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Red Sox 12, Yankees 8: Phil Hughes fumbles, Red Sox recover

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The Red Sox and Yankees switched scripts for the first seven innings, with Boston storming back from a major deficit. The one constant: the crucial final innings belonged to the Sox.

Brad Penner-USA TODAY Sports

Baseball can be a funny game. On Thursday night, it was the Red Sox establishing a big lead early on, the Yankees rallying in the seventh, and then the Red Sox putting together some late heroics to take home the win. Friday night, they followed almost the exact same script, only the parts got all jumbled.

For acts one and two, the roles switched. This time it was the Yankees going up big early on, thanks largely to a control-free Felix Doubront who looks to be hitting that same wall he hit in 2012, only about a month later this time. That fact hopefully means that he, as a young pitcher, is building the stamina to go a full year in the near future, but for tonight all it meant was a lot of runs for New York. Alfonso Soriano would take advantage of a meatball offered to him in the first, launching a two-run shot to left, and an Edwardo Nunez triple was the main catalyst in another two-run frame in the second.

While Doubront battled back in the third, he would ultimately walk Mark Reynolds and Chris Stewart in the third before surrendering a triple to Brett Gardner that just eluded a diving Shane Victorino. Rubby De La Rosa came in to replace the struggling lefty, with his job being to see the Red Sox through to the late innings, be it through shut-down relief pitching, or three-run catastrophe innings. Rubby ended up going half-and-half for his part, struggling with two outs in the fifth, surrendering two runs in the span of five pitches.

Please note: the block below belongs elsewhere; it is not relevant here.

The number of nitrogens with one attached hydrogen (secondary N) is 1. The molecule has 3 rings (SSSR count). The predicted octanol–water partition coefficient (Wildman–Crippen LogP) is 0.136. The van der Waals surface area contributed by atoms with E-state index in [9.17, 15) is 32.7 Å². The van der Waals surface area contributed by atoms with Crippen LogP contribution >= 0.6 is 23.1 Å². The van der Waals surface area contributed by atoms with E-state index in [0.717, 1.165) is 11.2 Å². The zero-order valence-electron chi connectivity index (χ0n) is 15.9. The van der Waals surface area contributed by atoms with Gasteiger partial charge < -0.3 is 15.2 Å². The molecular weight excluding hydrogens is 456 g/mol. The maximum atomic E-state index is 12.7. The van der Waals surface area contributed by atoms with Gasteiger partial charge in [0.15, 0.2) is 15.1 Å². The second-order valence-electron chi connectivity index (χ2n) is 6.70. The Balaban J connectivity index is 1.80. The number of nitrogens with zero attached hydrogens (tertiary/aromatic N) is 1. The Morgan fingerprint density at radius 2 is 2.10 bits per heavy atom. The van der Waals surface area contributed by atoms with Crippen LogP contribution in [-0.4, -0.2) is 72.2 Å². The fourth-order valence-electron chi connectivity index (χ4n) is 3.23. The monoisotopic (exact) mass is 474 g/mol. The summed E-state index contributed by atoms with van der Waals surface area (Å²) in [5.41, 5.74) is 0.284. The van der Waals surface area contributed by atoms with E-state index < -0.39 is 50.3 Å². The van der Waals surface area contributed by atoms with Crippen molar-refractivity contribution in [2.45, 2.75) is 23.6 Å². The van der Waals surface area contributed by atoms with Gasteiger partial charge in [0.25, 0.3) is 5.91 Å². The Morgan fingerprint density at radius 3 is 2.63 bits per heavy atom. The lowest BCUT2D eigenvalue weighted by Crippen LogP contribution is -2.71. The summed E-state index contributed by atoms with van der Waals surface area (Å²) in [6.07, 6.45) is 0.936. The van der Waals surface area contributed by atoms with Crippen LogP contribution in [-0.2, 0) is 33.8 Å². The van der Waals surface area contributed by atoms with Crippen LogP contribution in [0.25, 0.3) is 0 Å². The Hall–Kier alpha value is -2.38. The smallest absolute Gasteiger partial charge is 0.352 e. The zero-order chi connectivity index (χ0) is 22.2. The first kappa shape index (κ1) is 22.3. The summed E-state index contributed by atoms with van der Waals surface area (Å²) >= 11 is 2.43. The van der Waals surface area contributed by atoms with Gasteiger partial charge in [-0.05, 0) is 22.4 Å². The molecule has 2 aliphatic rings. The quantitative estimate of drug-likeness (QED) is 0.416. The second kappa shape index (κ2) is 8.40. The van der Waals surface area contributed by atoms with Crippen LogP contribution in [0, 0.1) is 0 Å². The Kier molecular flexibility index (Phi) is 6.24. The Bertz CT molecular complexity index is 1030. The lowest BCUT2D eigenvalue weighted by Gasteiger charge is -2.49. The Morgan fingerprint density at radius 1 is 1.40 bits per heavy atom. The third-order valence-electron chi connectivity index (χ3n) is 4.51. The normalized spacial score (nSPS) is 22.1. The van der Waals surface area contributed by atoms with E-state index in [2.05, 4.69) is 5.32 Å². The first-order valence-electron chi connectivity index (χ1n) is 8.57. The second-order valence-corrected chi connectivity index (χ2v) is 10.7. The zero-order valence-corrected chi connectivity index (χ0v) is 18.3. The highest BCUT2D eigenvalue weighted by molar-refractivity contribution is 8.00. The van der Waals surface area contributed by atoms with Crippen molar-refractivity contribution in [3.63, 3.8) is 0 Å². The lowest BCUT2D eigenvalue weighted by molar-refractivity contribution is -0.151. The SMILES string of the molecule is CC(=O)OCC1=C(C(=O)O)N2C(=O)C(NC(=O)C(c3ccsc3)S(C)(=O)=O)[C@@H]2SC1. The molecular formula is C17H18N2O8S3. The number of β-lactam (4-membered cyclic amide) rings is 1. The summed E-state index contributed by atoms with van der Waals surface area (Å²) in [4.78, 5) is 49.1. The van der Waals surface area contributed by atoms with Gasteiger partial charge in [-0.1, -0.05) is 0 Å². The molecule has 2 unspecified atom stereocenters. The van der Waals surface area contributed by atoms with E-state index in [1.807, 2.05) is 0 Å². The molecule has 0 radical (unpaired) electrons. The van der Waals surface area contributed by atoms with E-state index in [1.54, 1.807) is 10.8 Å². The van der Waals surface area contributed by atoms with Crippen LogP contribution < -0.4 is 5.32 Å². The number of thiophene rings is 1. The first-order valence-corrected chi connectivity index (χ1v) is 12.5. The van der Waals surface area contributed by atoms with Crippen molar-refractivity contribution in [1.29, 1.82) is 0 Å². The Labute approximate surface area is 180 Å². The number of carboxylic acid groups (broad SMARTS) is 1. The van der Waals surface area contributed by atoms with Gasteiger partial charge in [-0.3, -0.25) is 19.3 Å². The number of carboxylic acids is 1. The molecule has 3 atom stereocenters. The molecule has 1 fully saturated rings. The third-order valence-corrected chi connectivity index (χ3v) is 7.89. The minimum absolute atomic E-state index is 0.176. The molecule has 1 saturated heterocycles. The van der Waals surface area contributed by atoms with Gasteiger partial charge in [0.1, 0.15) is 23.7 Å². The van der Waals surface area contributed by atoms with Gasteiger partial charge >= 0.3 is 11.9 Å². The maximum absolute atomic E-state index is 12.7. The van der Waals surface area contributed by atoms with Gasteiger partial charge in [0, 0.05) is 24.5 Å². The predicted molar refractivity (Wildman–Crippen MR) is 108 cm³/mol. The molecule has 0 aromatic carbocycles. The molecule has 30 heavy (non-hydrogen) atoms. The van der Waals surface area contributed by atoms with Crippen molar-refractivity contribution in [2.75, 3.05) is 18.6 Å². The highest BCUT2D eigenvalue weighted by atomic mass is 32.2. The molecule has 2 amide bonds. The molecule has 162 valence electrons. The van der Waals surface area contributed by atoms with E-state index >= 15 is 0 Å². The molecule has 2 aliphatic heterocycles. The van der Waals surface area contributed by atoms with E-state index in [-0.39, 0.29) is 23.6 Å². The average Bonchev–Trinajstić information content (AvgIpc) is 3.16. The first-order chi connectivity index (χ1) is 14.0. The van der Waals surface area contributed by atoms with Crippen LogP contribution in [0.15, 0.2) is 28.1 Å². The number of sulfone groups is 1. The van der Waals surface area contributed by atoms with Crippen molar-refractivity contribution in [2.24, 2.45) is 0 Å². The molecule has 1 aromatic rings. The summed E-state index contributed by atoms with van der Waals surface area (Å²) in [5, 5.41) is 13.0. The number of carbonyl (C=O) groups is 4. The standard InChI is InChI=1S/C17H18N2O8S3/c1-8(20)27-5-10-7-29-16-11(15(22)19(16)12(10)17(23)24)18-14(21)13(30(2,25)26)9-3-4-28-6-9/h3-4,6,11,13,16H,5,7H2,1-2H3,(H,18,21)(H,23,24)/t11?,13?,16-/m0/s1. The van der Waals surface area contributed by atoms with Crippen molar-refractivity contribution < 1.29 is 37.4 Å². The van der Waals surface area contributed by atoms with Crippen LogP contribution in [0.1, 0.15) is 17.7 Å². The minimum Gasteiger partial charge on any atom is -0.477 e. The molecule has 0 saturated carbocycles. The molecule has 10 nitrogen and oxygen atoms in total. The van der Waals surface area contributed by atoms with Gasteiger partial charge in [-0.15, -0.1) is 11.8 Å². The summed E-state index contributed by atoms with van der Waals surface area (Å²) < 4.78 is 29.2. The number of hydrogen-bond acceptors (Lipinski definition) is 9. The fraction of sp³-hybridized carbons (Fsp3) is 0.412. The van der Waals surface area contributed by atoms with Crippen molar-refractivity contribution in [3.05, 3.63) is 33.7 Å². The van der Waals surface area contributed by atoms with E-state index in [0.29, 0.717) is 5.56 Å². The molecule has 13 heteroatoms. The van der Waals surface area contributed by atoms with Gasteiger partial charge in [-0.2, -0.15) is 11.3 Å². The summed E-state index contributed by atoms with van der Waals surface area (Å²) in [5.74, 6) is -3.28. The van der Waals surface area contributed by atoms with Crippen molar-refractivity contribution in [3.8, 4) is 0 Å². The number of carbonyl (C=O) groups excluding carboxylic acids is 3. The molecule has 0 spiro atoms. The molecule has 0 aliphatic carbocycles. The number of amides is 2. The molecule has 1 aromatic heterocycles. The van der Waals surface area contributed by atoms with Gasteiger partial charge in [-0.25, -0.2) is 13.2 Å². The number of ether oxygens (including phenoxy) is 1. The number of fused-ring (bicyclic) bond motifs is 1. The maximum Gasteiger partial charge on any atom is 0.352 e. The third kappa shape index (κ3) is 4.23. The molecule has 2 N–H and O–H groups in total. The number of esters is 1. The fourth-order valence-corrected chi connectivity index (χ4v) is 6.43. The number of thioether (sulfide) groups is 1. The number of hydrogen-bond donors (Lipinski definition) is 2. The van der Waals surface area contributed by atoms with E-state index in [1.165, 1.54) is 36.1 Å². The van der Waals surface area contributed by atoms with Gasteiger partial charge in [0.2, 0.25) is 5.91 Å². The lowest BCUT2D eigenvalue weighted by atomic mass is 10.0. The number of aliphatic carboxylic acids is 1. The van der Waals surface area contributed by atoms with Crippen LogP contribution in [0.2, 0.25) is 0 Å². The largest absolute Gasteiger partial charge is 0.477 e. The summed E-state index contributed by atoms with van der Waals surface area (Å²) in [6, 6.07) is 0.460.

The Red Sox had not been completely quiet, pushing across three runs with Will Middlebrooks' third homer in three nights the most noteworthy contribution. Still, with the Yankees up 8-3, the Red Sox were looking pretty out of it, right up until the seventh came, bringing Phil Hughes with it.

From 8-3 down, the Red Sox roared back against New York's struggling pitcher. David Ross and Shane Victorino would get the inning started, hitting ground ball singles around a fly ball out from Will Middlebrooks. Then, in one of the night's pivotal at bats, Mike Carp fell behind 0-2, fouled off pitch three, took three straight balls, and after fouling off another pair, drew a walk on the ninth pitch of the at bat to load the bases.

The next at bat would not be quite as impressive, but ultimately ended up slightly more productive, as Dustin Pedroia hit a soft roller towards third. Alex Rodriguez charged, but his throw to first was low, and Mark Reynolds could not dig it out, reloading the bases for David Ortiz with one out. Finally, Hughes was lifted from he game for Boone Logan--a move which paid immediate dividends, as Ortiz struck out looking on a nasty slider. And, really, Logan might have gotten the Yankees out of it had it not been for Yankee Stadium's shortest of porches. Down to his last strike, Mike Napoli got underneath a fastball from Logan, and hit a lazy fly ball to right. Ichiro sized it up, drifted back, to the wall, leaped...and had the ball bounce right behind his glove, off the top of the wall, and into the stands. In any other park, an out. In New Yankee Stadium, a game-tying grand slam.

Now, based on Thursday's script, this would be the part where the Yankees rallied to ultimately leave with the win. This, however, is where the role-swapping stopped. The Red Sox had clawed their way back up, and as has been their tendency this year, were not going to let their hard work go to waste. And it only took them three batters into the eighth to get it done. With Will MIddlebrooks at first by way of a single, one out, and Preston Claiborne on the mound, Shane Victorino continued his incredible run of righty-on-righty hitting by slamming a two-run shot into the left-field bleachers, putting the Red Sox up 10-8.

The Sox would tack on a pair of insurance runs against Joba Chamberlain just for good measure, but with most of their reliable relief pitching unavailable or used up earlier in the game (Brandon Workman in particular pitched a very impressive seventh inning), John Farrell decided to turn to Koji Uehara to hold the four-run lead. It sounds a little silly, but consider where the Sox would have been if Thornton or Britton had given up a few baserunners, which is hardly unlikely. Koji would have been in anyways, with the game suddenly in doubt.

Instead of dealing with all that, the Sox got their automatic 1-2-3 inning from the man who has now retired 27 straight batters. If only they counted perfect games for relievers.

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